Ruth Little is a writer and navigator working in theatre and dance. She is dramaturg for Akram Khan Company, and has an allotment on the Thames in London.
I entered the Walled Garden through a wooden gate by the large stone bothy in the grounds of Harewood House. August Bank Holiday Saturday: last night’s rain clouds dispersing over sodden moors and log-jammed motorways.
The garden sits apart from the old house, beyond the old stables, below the Bird Garden, across the narrow arm of a lake encompassed by woodland and a thousand acres of landscape curated by Capability Brown.
Harewood House was built in the second half of the eighteenth century on wealth created in part by participation and investment in the Atlantic slave trade. That is a truth more solid than the vast Palladian mansion itself.
The Walled Garden is as old as the house, but its story has followed a different rhythm; its life and growth fluctuating through seasons and ages, determined as much by environmental cycles and local conditions as by politics and economics. But it too is inescapably part of the larger European narrative of wealth generation and accumulation of capital through private land ownership and the cheapening of labour at home and abroad. This truth is visible in the estate’s unpeopled swathes of grass- and woodland and in the imposing neo-classical architecture of the house, and it is palpable, if invisible, in the fertile, friable soil beneath my feet.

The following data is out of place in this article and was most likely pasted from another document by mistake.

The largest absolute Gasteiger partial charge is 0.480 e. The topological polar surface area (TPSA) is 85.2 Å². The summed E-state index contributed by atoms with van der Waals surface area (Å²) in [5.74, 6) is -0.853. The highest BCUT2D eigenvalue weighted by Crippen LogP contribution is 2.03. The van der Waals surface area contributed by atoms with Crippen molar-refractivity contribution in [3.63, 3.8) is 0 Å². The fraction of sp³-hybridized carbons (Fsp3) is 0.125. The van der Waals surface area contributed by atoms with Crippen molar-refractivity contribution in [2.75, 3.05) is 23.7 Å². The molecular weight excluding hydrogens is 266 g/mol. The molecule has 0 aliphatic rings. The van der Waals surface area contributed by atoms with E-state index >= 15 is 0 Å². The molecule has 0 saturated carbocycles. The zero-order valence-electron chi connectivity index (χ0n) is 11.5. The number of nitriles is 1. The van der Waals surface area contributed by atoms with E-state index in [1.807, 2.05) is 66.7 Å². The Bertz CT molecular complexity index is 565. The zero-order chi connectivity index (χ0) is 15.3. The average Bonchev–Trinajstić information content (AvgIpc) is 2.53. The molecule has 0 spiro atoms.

On the threshold of the Walled Garden, the purple buddleia is covered in butterflies – peacock, tortoiseshell, painted lady, comma – 4 or 5 to a flower head, their wings pulsing open and shut, open and shut. Conversation of picnickers, unfamiliar calls of exotic birds in their aviaries. I step through the bright gateway. From a wooden bird box on the wall among hop vines to my right, the high, bright and distant notes of a recorder. Bells sound, resonating on red brick and rippling in the moving air. I stand, sound-bathed, listening. The dark eye of orange calendula nuzzled by hoverflies; butterflies probe and dip into nectaries of valerian and oregano. The longer I stand, the more sound and movement I become aware of. Sound as movement. Stems tremble in a bed of flowering thyme thick with the hum of bees and hoverflies. The whole garden reverberates. A baby cries somewhere, beneath the sudden punctuation of a whip bird’s call and response. Whip bird? In North Yorkshire?